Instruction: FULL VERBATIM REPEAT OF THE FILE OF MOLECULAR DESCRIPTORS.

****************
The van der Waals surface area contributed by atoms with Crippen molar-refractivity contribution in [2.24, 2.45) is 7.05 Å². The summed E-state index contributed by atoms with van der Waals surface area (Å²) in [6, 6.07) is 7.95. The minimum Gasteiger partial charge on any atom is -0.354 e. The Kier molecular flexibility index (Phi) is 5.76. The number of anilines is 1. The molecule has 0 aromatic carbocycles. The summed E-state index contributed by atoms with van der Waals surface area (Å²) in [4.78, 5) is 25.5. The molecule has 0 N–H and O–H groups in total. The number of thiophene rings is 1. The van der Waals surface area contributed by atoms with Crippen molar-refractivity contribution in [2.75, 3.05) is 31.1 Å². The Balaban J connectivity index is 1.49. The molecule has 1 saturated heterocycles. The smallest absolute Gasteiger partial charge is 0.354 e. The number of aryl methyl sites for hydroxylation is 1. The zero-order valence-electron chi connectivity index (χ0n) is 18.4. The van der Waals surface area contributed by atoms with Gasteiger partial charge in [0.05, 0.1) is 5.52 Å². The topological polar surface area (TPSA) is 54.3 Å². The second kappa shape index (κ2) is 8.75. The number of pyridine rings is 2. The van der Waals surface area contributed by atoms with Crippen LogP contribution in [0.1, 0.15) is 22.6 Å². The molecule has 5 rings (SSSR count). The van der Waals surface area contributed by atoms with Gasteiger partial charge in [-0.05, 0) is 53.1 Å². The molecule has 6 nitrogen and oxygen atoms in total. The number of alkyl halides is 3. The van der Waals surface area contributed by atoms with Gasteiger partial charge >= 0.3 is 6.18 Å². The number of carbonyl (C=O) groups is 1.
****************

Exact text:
The van der Waals surface area contributed by atoms with Crippen molar-refractivity contribution in [2.24, 2.45) is 7.05 Å². The summed E-state index contributed by atoms with van der Waals surface area (Å²) in [6, 6.07) is 7.95. The minimum Gasteiger partial charge on any atom is -0.354 e. The Kier molecular flexibility index (Phi) is 5.76. The number of anilines is 1. The molecule has 0 aromatic carbocycles. The summed E-state index contributed by atoms with van der Waals surface area (Å²) in [4.78, 5) is 25.5. The molecule has 0 N–H and O–H groups in total. The number of thiophene rings is 1. The van der Waals surface area contributed by atoms with Crippen molar-refractivity contribution in [2.75, 3.05) is 31.1 Å². The Balaban J connectivity index is 1.49. The molecule has 1 saturated heterocycles. The smallest absolute Gasteiger partial charge is 0.354 e. The number of aryl methyl sites for hydroxylation is 1. The zero-order valence-electron chi connectivity index (χ0n) is 18.4. The van der Waals surface area contributed by atoms with Gasteiger partial charge in [0.05, 0.1) is 5.52 Å². The topological polar surface area (TPSA) is 54.3 Å². The second kappa shape index (κ2) is 8.75. The number of pyridine rings is 2. The van der Waals surface area contributed by atoms with Crippen LogP contribution in [0.1, 0.15) is 22.6 Å². The molecule has 5 rings (SSSR count). The van der Waals surface area contributed by atoms with Gasteiger partial charge in [-0.05, 0) is 53.1 Å². The molecule has 6 nitrogen and oxygen atoms in total. The number of alkyl halides is 3. The van der Waals surface area contributed by atoms with Gasteiger partial charge >= 0.3 is 6.18 Å². The number of carbonyl (C=O) groups is 1.